The tri-state area’s designers were on the front lines of a construction market choking on its excesses in 2008. Today, even if temporarily, most of the rampage seems to be over, but there is little cause for excessive optimism: colleagues across the three states remain unemployed, projects are stalled, and there are few indicators that the federal or state governments will come to the rescue to the extent they did in previous downturns. Among those still standing, there’s a growing consensus that business as usual is over, and the industry as a whole will need to reinvent itself to stay relevant.
“We as architects seem to be the canaries of the economy, because we’re the first ones hit when projects stop,” said Jason Kliwinski, president of the AIA New Jersey chapter.
Rick Bell, head of the New York AIA chapter, estimates that 25 percent of regular staff and interns at architectural firms across New York have been let go during the economic downturn. In New Jersey, according to Kliwinski, the design industry’s unemployment rate is at a whopping 40 percent, compared to the 10-percent average in the economy overall. “Four- hundred-person firms closed,” he said.
James LaPosta, Jr., head of the Connecticut chapter of AIA, said that since 2008 designers there “went through the seven stages of grief.”
“I finally started to understand the generation that grew up during the Great Depression.” Even firms that were geographically diversified experienced shocks.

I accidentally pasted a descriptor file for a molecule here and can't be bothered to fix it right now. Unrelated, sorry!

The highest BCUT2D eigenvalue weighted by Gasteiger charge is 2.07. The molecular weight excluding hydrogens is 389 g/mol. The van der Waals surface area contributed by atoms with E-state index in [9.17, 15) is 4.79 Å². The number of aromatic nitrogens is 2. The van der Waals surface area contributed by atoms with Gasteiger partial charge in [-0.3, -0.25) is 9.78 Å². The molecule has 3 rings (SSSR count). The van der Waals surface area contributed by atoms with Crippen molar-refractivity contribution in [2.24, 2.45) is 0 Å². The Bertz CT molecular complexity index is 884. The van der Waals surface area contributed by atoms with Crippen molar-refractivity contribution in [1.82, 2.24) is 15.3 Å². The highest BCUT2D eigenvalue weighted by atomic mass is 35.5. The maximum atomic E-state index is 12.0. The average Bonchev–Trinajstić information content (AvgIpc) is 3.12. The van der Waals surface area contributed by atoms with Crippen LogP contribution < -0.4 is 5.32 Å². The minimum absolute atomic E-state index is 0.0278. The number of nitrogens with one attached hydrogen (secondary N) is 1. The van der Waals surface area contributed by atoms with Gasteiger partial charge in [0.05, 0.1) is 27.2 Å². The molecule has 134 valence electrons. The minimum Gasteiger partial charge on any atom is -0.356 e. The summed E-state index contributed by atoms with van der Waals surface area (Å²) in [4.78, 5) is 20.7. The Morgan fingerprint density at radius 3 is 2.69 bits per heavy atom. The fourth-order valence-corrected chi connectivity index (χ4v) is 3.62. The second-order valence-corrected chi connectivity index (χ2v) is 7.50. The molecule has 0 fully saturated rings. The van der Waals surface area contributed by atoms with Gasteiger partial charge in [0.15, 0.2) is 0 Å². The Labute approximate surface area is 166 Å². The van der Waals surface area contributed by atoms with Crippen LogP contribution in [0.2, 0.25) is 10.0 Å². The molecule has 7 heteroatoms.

“I think like others we were expecting a downturn in the local markets,” said Aaron Schwarz, a principal at Perkins Eastman, which had 15-20 percent of its portfolio abroad prior to the recession. “What everyone was caught by was the global ramifications—that it really hit worldwide.”
In New York, according to Bell, the sectors suffering the largest declines were corporate offices and the ubiquitous luxury residential.
“Some of those extras being spent on construction work at the height of the market, that over-the-top catering to only the super-luxurious—we’ll see less of that,” said Schwarz.
“The last gasps of extravagance are being finished today,” Bell said. “Will we see another Goldman Sachs or Beekman [towers] any time soon? I don’t know.”
LaPosta, who in addition to heading the Connecticut AIA chapter is chief architectural officer at the Hartford-based 75-year-old JCJ Architecture, said that Connecticut companies have cut their staffs and the entire design sector saw a number of mergers and acquisitions. Among the smaller firms, particularly those doing design work for the corporate office, residential (except for the very high-end) and retail sectors, were hit hard; some went out of business entirely.
More often than not, the ones able to survive were the ones that had the foresight to diversify, according to Kliwinski and Bell.
Projects in education, health care, institutional buildings, infrastructure work, particularly projects benefiting from the stimulus act, are getting funded or proceeding, according to Bell. “Even during the Depression,” he noted, “public facilities took the country out of unemployment.”
In upstate New York, the stimulus money meant more infrastructure work.
“We set up a little war room to attack that program and have been very successful, getting 60 projects in 12 states for $30 million,” said Raymond Kinley, president of the Albany-based Clough Harbor & Associates Engineers. “The stimulus had a big effect on sustaining us. It’s been a very difficult time for vertical construction, but the infrastructure stuff kept our numbers up—we’re a bit up over last year.”